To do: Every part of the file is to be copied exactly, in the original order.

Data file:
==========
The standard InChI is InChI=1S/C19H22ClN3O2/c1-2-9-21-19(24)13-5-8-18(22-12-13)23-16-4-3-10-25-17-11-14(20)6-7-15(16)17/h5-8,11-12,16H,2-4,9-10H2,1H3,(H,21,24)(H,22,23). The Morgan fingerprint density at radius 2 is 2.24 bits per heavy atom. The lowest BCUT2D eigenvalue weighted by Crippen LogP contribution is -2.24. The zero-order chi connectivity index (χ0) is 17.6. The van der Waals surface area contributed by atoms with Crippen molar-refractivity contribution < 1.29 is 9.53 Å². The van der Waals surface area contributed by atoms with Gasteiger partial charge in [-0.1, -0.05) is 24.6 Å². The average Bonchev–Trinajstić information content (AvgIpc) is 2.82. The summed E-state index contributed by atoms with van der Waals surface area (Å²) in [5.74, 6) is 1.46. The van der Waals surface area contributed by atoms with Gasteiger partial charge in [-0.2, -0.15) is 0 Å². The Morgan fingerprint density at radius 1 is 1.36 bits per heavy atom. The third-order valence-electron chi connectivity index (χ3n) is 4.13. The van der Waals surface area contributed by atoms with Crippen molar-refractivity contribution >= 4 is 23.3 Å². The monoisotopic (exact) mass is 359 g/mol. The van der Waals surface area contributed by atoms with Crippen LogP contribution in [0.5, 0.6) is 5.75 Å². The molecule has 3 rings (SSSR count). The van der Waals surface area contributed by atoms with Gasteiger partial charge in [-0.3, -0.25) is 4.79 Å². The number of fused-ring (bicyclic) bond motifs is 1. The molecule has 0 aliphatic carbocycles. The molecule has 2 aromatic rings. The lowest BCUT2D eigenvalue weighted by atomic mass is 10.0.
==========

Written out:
The standard InChI is InChI=1S/C19H22ClN3O2/c1-2-9-21-19(24)13-5-8-18(22-12-13)23-16-4-3-10-25-17-11-14(20)6-7-15(16)17/h5-8,11-12,16H,2-4,9-10H2,1H3,(H,21,24)(H,22,23). The Morgan fingerprint density at radius 2 is 2.24 bits per heavy atom. The lowest BCUT2D eigenvalue weighted by Crippen LogP contribution is -2.24. The zero-order chi connectivity index (χ0) is 17.6. The van der Waals surface area contributed by atoms with Crippen molar-refractivity contribution < 1.29 is 9.53 Å². The van der Waals surface area contributed by atoms with Gasteiger partial charge in [-0.1, -0.05) is 24.6 Å². The average Bonchev–Trinajstić information content (AvgIpc) is 2.82. The summed E-state index contributed by atoms with van der Waals surface area (Å²) in [5.74, 6) is 1.46. The van der Waals surface area contributed by atoms with Gasteiger partial charge in [-0.2, -0.15) is 0 Å². The Morgan fingerprint density at radius 1 is 1.36 bits per heavy atom. The third-order valence-electron chi connectivity index (χ3n) is 4.13. The van der Waals surface area contributed by atoms with Crippen molar-refractivity contribution >= 4 is 23.3 Å². The monoisotopic (exact) mass is 359 g/mol. The van der Waals surface area contributed by atoms with Crippen LogP contribution in [0.5, 0.6) is 5.75 Å². The molecule has 3 rings (SSSR count). The van der Waals surface area contributed by atoms with Gasteiger partial charge in [-0.3, -0.25) is 4.79 Å². The number of fused-ring (bicyclic) bond motifs is 1. The molecule has 0 aliphatic carbocycles. The molecule has 2 aromatic rings. The lowest BCUT2D eigenvalue weighted by atomic mass is 10.0.